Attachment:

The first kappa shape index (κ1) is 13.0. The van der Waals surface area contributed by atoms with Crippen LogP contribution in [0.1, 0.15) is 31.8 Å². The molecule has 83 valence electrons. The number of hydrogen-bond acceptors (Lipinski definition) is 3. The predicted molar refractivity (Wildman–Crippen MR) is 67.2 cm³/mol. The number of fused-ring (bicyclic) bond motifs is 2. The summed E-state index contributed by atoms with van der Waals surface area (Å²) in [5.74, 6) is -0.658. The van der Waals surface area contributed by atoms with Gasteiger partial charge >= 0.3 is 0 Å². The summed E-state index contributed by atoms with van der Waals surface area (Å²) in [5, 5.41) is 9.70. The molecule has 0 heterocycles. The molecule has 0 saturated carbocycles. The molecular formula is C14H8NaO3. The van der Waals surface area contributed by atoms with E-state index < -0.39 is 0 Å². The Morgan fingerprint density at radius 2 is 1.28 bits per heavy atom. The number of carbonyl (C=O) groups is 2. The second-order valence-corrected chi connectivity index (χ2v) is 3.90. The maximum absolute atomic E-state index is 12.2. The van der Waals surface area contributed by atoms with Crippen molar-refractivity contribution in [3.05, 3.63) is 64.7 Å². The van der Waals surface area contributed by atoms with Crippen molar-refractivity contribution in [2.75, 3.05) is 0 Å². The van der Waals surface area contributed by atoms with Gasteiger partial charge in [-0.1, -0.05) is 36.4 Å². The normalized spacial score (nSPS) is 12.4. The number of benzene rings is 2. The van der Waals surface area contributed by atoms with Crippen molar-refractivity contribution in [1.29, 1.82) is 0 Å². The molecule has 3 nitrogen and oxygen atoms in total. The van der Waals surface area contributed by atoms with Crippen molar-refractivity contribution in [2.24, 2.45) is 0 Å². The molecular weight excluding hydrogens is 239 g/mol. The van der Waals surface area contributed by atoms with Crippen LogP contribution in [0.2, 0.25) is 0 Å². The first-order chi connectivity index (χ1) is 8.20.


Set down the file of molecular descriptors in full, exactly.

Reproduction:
The first kappa shape index (κ1) is 13.0. The van der Waals surface area contributed by atoms with Crippen LogP contribution in [0.1, 0.15) is 31.8 Å². The molecule has 83 valence electrons. The number of hydrogen-bond acceptors (Lipinski definition) is 3. The predicted molar refractivity (Wildman–Crippen MR) is 67.2 cm³/mol. The number of fused-ring (bicyclic) bond motifs is 2. The summed E-state index contributed by atoms with van der Waals surface area (Å²) in [5.74, 6) is -0.658. The van der Waals surface area contributed by atoms with Gasteiger partial charge >= 0.3 is 0 Å². The summed E-state index contributed by atoms with van der Waals surface area (Å²) in [5, 5.41) is 9.70. The molecule has 0 heterocycles. The molecule has 0 saturated carbocycles. The molecular formula is C14H8NaO3. The van der Waals surface area contributed by atoms with E-state index < -0.39 is 0 Å². The Morgan fingerprint density at radius 2 is 1.28 bits per heavy atom. The number of carbonyl (C=O) groups is 2. The second-order valence-corrected chi connectivity index (χ2v) is 3.90. The maximum absolute atomic E-state index is 12.2. The van der Waals surface area contributed by atoms with Crippen molar-refractivity contribution in [3.05, 3.63) is 64.7 Å². The van der Waals surface area contributed by atoms with Crippen molar-refractivity contribution in [2.75, 3.05) is 0 Å². The van der Waals surface area contributed by atoms with Gasteiger partial charge in [-0.1, -0.05) is 36.4 Å². The normalized spacial score (nSPS) is 12.4. The number of benzene rings is 2. The van der Waals surface area contributed by atoms with Crippen molar-refractivity contribution in [1.29, 1.82) is 0 Å². The molecule has 3 nitrogen and oxygen atoms in total. The van der Waals surface area contributed by atoms with Crippen molar-refractivity contribution in [2.24, 2.45) is 0 Å². The molecular weight excluding hydrogens is 239 g/mol. The van der Waals surface area contributed by atoms with Crippen LogP contribution in [0.2, 0.25) is 0 Å². The first-order chi connectivity index (χ1) is 8.20.